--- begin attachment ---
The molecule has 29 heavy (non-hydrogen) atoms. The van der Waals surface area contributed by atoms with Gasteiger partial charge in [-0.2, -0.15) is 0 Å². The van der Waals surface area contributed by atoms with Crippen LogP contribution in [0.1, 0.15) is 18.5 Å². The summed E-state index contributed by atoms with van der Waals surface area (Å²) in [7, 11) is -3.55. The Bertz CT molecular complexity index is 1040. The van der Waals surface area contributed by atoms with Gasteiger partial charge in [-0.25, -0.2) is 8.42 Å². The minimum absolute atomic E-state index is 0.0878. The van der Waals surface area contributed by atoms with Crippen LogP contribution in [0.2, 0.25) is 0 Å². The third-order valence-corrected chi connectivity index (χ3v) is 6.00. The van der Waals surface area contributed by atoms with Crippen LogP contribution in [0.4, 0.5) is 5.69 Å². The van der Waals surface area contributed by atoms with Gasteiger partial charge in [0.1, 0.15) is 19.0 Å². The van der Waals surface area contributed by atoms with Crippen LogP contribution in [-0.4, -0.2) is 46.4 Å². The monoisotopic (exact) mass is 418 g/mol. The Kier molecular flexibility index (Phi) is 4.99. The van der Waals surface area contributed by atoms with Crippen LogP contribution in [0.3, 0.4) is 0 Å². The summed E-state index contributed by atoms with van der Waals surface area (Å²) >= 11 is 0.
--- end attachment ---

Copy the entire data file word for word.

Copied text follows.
The molecule has 29 heavy (non-hydrogen) atoms. The van der Waals surface area contributed by atoms with Gasteiger partial charge in [-0.2, -0.15) is 0 Å². The van der Waals surface area contributed by atoms with Crippen LogP contribution in [0.1, 0.15) is 18.5 Å². The summed E-state index contributed by atoms with van der Waals surface area (Å²) in [7, 11) is -3.55. The Bertz CT molecular complexity index is 1040. The van der Waals surface area contributed by atoms with Gasteiger partial charge in [-0.25, -0.2) is 8.42 Å². The minimum absolute atomic E-state index is 0.0878. The van der Waals surface area contributed by atoms with Crippen LogP contribution in [0.2, 0.25) is 0 Å². The third-order valence-corrected chi connectivity index (χ3v) is 6.00. The van der Waals surface area contributed by atoms with Crippen LogP contribution in [0.4, 0.5) is 5.69 Å². The van der Waals surface area contributed by atoms with Gasteiger partial charge in [0.1, 0.15) is 19.0 Å². The van der Waals surface area contributed by atoms with Crippen LogP contribution in [-0.4, -0.2) is 46.4 Å². The monoisotopic (exact) mass is 418 g/mol. The Kier molecular flexibility index (Phi) is 4.99. The van der Waals surface area contributed by atoms with Crippen LogP contribution in [0.3, 0.4) is 0 Å². The summed E-state index contributed by atoms with van der Waals surface area (Å²) >= 11 is 0.